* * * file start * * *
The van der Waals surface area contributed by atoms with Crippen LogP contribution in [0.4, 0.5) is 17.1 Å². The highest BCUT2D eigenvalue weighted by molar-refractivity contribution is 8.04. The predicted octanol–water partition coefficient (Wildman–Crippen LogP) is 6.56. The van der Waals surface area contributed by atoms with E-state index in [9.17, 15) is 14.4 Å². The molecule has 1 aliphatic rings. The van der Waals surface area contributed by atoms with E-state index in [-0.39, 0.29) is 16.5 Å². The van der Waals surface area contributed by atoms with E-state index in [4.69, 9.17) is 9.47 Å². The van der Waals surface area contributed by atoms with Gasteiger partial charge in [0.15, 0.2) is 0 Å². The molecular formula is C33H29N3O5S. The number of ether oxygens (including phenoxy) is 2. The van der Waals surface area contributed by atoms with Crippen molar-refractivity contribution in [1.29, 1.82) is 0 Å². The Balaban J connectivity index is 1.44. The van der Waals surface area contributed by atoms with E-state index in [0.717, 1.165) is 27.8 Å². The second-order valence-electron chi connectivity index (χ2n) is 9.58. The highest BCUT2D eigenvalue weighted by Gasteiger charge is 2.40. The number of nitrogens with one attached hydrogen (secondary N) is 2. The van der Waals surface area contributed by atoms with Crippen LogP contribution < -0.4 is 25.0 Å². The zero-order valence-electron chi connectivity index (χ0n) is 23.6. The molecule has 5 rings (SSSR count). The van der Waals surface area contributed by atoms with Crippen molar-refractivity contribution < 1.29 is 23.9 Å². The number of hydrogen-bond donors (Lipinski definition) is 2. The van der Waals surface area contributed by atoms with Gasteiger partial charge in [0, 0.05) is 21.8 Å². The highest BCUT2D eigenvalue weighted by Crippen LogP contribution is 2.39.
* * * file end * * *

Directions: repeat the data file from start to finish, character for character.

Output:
The van der Waals surface area contributed by atoms with Crippen LogP contribution in [0.4, 0.5) is 17.1 Å². The highest BCUT2D eigenvalue weighted by molar-refractivity contribution is 8.04. The predicted octanol–water partition coefficient (Wildman–Crippen LogP) is 6.56. The van der Waals surface area contributed by atoms with E-state index in [9.17, 15) is 14.4 Å². The molecule has 1 aliphatic rings. The van der Waals surface area contributed by atoms with E-state index in [-0.39, 0.29) is 16.5 Å². The van der Waals surface area contributed by atoms with E-state index in [4.69, 9.17) is 9.47 Å². The van der Waals surface area contributed by atoms with Gasteiger partial charge in [0.15, 0.2) is 0 Å². The molecular formula is C33H29N3O5S. The number of ether oxygens (including phenoxy) is 2. The van der Waals surface area contributed by atoms with Crippen molar-refractivity contribution in [1.29, 1.82) is 0 Å². The Balaban J connectivity index is 1.44. The van der Waals surface area contributed by atoms with E-state index in [0.717, 1.165) is 27.8 Å². The second-order valence-electron chi connectivity index (χ2n) is 9.58. The highest BCUT2D eigenvalue weighted by Gasteiger charge is 2.40. The number of nitrogens with one attached hydrogen (secondary N) is 2. The van der Waals surface area contributed by atoms with Crippen LogP contribution < -0.4 is 25.0 Å². The zero-order valence-electron chi connectivity index (χ0n) is 23.6. The molecule has 5 rings (SSSR count). The van der Waals surface area contributed by atoms with Crippen molar-refractivity contribution < 1.29 is 23.9 Å². The number of hydrogen-bond donors (Lipinski definition) is 2. The van der Waals surface area contributed by atoms with Gasteiger partial charge in [0, 0.05) is 21.8 Å². The highest BCUT2D eigenvalue weighted by Crippen LogP contribution is 2.39.